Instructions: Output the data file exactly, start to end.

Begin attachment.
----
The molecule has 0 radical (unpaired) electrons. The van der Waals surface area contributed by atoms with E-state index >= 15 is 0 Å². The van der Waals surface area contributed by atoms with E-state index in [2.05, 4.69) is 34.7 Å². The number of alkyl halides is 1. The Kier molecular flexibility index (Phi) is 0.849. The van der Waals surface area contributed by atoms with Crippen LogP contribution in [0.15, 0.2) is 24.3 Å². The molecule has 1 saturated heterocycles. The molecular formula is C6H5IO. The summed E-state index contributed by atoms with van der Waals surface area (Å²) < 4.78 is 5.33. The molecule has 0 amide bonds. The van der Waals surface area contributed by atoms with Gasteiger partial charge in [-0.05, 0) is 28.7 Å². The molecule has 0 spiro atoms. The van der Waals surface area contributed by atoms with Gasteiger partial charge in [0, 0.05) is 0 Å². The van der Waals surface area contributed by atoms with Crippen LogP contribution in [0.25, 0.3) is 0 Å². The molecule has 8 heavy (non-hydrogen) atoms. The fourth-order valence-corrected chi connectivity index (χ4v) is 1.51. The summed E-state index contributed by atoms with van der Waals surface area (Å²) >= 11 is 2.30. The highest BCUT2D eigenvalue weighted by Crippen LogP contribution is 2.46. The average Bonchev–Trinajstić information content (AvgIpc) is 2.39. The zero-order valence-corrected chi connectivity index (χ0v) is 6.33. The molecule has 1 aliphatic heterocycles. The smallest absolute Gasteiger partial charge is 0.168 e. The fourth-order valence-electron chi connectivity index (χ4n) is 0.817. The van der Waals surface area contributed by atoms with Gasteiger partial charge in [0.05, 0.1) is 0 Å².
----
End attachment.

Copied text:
The molecule has 0 radical (unpaired) electrons. The van der Waals surface area contributed by atoms with E-state index >= 15 is 0 Å². The van der Waals surface area contributed by atoms with E-state index in [2.05, 4.69) is 34.7 Å². The number of alkyl halides is 1. The Kier molecular flexibility index (Phi) is 0.849. The van der Waals surface area contributed by atoms with Crippen LogP contribution in [0.15, 0.2) is 24.3 Å². The molecule has 1 saturated heterocycles. The molecular formula is C6H5IO. The summed E-state index contributed by atoms with van der Waals surface area (Å²) < 4.78 is 5.33. The molecule has 0 amide bonds. The van der Waals surface area contributed by atoms with Gasteiger partial charge in [-0.05, 0) is 28.7 Å². The molecule has 0 spiro atoms. The van der Waals surface area contributed by atoms with Gasteiger partial charge in [0, 0.05) is 0 Å². The van der Waals surface area contributed by atoms with Crippen LogP contribution in [0.25, 0.3) is 0 Å². The molecule has 8 heavy (non-hydrogen) atoms. The fourth-order valence-corrected chi connectivity index (χ4v) is 1.51. The summed E-state index contributed by atoms with van der Waals surface area (Å²) >= 11 is 2.30. The highest BCUT2D eigenvalue weighted by Crippen LogP contribution is 2.46. The average Bonchev–Trinajstić information content (AvgIpc) is 2.39. The zero-order valence-corrected chi connectivity index (χ0v) is 6.33. The molecule has 1 aliphatic heterocycles. The smallest absolute Gasteiger partial charge is 0.168 e. The fourth-order valence-electron chi connectivity index (χ4n) is 0.817. The van der Waals surface area contributed by atoms with Gasteiger partial charge in [0.05, 0.1) is 0 Å².